During our Cultural Awareness Training, we focus on Where Culture Is.
In other words can we isolate culture and distinguish it from Personality and what is Common to All Men Kind? The answer is yes. Culture has a place amongst the other two (Personality and What is Common to All Men Kind).
To make it a bit clearer, let’s put it in a picture (see below):
At the very top you see the Individual.
First and foremost, people from all cultures, should be acknowledged for their personality. Not for their cultural background or “Cultural Programming“. The Individual has his or her personality first and second this same person has a culture of his or her own.
Common to all Mankind
This one is at the very bottom of the picture. There are things we all do. Irrespective of our cultural background. Examples are: eating, drinking, sleeping etc. These are pretty much identical with Maslow’s hierarchy of needs. But there are plenty more: we all engage in relationships, be it friendly or more intimate; we all aspire a purpose in life; we all have some sort of favorite time-pass (movies, music, or what ever). However, how we practice all of the above depends greatly on our cultural background.
The same holds true for Organizations. All organizations (world wide) have the following 4 things in common:
- Hierarchy or Leadership (or none hierarchy)
- Structures and procedures
- Objectives or Goals
- Resources (like “stuff” and or money)
But how these four points pan-out in different countries, depend on the country, and hence on the culture.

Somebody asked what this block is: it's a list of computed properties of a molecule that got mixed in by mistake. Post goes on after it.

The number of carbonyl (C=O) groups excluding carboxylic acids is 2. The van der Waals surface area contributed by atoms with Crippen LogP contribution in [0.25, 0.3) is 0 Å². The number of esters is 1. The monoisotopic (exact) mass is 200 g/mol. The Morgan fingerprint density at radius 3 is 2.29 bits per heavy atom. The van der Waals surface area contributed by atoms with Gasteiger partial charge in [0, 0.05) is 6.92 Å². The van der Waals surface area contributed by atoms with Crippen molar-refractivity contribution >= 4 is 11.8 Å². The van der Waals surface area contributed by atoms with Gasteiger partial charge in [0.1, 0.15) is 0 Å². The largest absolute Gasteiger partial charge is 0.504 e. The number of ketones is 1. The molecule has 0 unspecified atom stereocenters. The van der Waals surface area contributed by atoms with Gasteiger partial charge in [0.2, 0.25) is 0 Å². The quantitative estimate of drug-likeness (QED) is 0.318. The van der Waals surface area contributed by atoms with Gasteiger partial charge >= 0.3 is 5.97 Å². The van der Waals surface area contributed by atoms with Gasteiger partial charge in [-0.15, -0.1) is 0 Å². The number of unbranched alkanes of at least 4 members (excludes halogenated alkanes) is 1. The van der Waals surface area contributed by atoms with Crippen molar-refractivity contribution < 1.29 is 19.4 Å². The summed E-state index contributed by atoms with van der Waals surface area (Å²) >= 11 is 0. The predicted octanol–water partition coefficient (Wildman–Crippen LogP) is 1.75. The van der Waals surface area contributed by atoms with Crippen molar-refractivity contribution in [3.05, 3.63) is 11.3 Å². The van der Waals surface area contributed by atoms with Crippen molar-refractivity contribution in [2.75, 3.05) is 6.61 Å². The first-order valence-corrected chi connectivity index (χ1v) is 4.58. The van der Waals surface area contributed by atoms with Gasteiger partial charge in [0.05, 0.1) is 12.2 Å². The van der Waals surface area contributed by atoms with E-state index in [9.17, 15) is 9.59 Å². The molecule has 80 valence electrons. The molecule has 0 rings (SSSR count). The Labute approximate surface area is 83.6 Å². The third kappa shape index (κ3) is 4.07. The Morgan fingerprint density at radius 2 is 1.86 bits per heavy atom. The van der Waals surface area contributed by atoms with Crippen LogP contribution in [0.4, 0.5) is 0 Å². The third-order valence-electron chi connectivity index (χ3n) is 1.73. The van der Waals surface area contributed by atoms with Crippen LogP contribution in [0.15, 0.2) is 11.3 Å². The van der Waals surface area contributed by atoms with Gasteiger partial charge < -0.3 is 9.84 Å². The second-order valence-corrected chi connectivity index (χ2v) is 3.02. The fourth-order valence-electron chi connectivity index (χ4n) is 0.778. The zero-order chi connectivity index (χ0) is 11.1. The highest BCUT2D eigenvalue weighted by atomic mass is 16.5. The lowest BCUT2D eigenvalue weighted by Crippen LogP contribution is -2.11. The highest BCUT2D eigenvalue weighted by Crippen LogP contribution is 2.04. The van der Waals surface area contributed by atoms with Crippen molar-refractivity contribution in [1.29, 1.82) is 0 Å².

All these above mentioned Generalities get their specifics in the middle layer, the collectivity by the group (not to be confused with Collectivism!) called Culture.
A typical example is food and eating. Take the Dutch. What is a typical Dutch lunch? The general answer to this question is: “A cheese sandwich, and a glass of Milk”. Now take the French. What does a typical business lunch look like in Paris? The typical answer is: “It takes at least 1 1/2 hours; has a three course meal; and there are two bottles of wine, one red and one white”.
Is this always the case in Paris? No, of course not. The same holds true for the Dutch. But we’re describing general trends in society here.
At the surface it is quite easy to see what the differences are, and most Dutch and French will confirm that the above mentioned examples describe the average (daily) situation. But there is more…
If you ask the Dutch “Why” they eat this simple sandwich lunch (don’t forget the Milk!), the general answer is that it is Efficient and quick. Even almost biological: if you don’t eat, you’ll get hungry. So better eat. Even if it is something simple.
If you ask the French “Why” the indulge (?) in long lunches with wine and a hot meal, the answer is that it is a moment to relax, and build relationships. But also to do the actual business to be conducted.
We can see in this example that there are two levels of Cultural Differences. One at the observable, visible level, but, maybe more important, at a deeper, motivational level too.
Not only do we eat different things in different cultures, but also the deeper motivation why we eat different is culturally driven.